In case you haven’t heard – over seven million Americans have enrolled in private health insurance thanks to the Affordable Care Act (ACA). The numbers are still coming in, so this number will continue to grow as state-based Marketplaces as well as Medicaid and CHIP enrollment is added up. The numbers alone tell a great success story, but some news reports are quibbling about whether these numbers reflect previously uninsured Americans or people choosing to switch plans.
The goal of the health care law is to ensure that everyone has access to high-quality health insurance that fits their budget. Before the law, many people didn’t have any health insurance and others – women, in particular – paid high premiums for skimpy coverage.
Women who already had health insurance have a lot to gain by purchasing their coverage through the new Marketplaces. The individual market has long discriminated against women by charging them higher premiums just because they’re women and excluding coverage of important services like maternity care. Now, women no longer have to worry that they will be denied coverage because of a pre-existing condition or dropped from coverage when they get sick. They will know that their coverage won’t run out when they need it most and they won’t have to worry that burdensome out-of-pocket expenses will prevent them from receiving the care they need.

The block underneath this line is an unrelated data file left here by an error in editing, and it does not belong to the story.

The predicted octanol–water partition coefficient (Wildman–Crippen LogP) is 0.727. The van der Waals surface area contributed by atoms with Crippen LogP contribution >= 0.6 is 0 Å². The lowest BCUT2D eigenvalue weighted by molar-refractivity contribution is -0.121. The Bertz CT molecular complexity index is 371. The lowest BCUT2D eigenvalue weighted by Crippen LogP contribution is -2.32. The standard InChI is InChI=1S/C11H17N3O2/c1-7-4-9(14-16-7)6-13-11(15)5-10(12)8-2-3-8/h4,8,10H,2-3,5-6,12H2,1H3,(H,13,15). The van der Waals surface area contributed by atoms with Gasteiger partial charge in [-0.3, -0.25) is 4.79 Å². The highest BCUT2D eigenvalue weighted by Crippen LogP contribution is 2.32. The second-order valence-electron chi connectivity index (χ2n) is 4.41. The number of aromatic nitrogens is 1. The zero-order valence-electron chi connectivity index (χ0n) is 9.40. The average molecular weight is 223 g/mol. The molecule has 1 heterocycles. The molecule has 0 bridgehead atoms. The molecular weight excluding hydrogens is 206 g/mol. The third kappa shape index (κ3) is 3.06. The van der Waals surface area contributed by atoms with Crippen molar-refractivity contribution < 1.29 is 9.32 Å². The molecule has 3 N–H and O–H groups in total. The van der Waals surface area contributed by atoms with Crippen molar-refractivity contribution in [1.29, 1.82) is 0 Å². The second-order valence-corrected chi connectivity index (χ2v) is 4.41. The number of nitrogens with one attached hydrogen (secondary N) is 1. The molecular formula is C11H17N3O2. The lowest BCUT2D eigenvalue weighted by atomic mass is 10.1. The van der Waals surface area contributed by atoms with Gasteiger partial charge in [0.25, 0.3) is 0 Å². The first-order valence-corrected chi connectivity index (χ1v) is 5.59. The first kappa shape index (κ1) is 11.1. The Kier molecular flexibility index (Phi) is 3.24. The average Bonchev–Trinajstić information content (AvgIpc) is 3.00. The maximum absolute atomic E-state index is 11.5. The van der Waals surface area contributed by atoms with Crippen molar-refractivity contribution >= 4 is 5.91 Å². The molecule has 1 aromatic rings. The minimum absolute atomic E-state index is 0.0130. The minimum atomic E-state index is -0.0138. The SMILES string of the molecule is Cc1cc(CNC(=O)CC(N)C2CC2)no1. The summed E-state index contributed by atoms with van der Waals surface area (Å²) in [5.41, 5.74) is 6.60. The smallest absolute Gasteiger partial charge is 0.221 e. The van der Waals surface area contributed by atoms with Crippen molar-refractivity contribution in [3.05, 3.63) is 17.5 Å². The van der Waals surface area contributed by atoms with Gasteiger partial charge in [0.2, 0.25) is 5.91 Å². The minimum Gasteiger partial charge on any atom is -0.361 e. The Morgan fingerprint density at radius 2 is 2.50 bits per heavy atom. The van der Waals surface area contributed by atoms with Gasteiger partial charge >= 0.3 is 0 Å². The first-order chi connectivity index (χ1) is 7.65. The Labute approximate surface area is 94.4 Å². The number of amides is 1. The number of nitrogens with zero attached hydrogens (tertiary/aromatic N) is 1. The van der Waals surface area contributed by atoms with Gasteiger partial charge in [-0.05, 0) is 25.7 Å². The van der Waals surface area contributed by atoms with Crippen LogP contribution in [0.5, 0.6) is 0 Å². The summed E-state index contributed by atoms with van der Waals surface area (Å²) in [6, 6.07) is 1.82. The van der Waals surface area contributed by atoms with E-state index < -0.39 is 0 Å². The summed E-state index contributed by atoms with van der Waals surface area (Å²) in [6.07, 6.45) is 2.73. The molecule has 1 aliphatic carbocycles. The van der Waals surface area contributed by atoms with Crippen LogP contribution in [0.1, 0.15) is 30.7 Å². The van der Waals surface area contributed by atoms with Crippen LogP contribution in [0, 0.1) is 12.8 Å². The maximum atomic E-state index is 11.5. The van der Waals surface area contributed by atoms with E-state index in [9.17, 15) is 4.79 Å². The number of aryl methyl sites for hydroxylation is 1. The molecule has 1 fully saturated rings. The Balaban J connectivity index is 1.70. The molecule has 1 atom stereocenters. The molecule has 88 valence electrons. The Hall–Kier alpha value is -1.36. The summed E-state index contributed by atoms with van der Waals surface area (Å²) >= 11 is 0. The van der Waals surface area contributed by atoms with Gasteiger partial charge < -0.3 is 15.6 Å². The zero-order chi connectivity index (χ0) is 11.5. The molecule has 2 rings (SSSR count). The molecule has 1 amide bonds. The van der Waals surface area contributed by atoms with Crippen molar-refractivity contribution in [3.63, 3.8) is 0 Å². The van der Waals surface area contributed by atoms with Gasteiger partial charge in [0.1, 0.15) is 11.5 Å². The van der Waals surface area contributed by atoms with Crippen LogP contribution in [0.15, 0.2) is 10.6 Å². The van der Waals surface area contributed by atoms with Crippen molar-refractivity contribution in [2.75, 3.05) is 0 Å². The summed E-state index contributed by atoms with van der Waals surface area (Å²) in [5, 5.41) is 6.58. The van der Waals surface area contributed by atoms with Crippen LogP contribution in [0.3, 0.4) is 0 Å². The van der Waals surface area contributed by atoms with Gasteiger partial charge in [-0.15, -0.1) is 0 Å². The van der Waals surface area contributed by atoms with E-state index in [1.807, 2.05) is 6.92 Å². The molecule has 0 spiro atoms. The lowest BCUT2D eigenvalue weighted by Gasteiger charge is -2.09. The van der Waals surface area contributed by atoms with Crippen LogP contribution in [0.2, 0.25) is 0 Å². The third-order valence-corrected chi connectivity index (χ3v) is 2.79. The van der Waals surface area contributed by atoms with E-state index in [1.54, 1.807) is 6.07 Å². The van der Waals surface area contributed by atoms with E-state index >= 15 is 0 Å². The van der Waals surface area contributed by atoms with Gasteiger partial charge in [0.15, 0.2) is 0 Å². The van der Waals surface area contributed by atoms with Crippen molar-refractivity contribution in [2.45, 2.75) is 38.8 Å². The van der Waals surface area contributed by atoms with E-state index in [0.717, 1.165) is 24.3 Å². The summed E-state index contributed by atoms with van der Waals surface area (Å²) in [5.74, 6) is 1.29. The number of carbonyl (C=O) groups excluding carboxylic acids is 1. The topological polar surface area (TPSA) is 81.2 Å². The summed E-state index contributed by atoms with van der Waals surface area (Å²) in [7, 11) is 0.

Here are just a few examples of the millions of women who stand to benefit from better insurance coverage through the ACA:
- Erin M. of New Mexico is self-employed and had health insurance she bought on her own, but she still didn’t have coverage for maternity care since she could not afford to add a maternity rider on her insurance plan. Now, the health insurance Erin can buy on the Marketplace will have to provide maternity care as well as other essential health benefits.
- Gail G. of Wisconsin is self-employed and has purchased coverage for herself and her husband on the individual market. Their policy covered only part of her husband’s treatment for cataracts and kidney stones, leaving them with $18,000 in medical expenses that they had to pay using a home equity line of credit. This was on top of the $3,000 a year they paid for his prescription medications, since their policy did not include drug coverage. Thanks to the ACA, health plans now sold on the Marketplace will need to include prescription drug coverage and have limits on the out of pocket spending for consumers.
These are just two examples – but many, many more exist.
The success of the ACA doesn’t solely hinge on whether new enrollees were previously insured or not. Success should also be determined by whether Americans are getting high-quality, comprehensive coverage they can afford – which all 7 million of the new enrollees now have.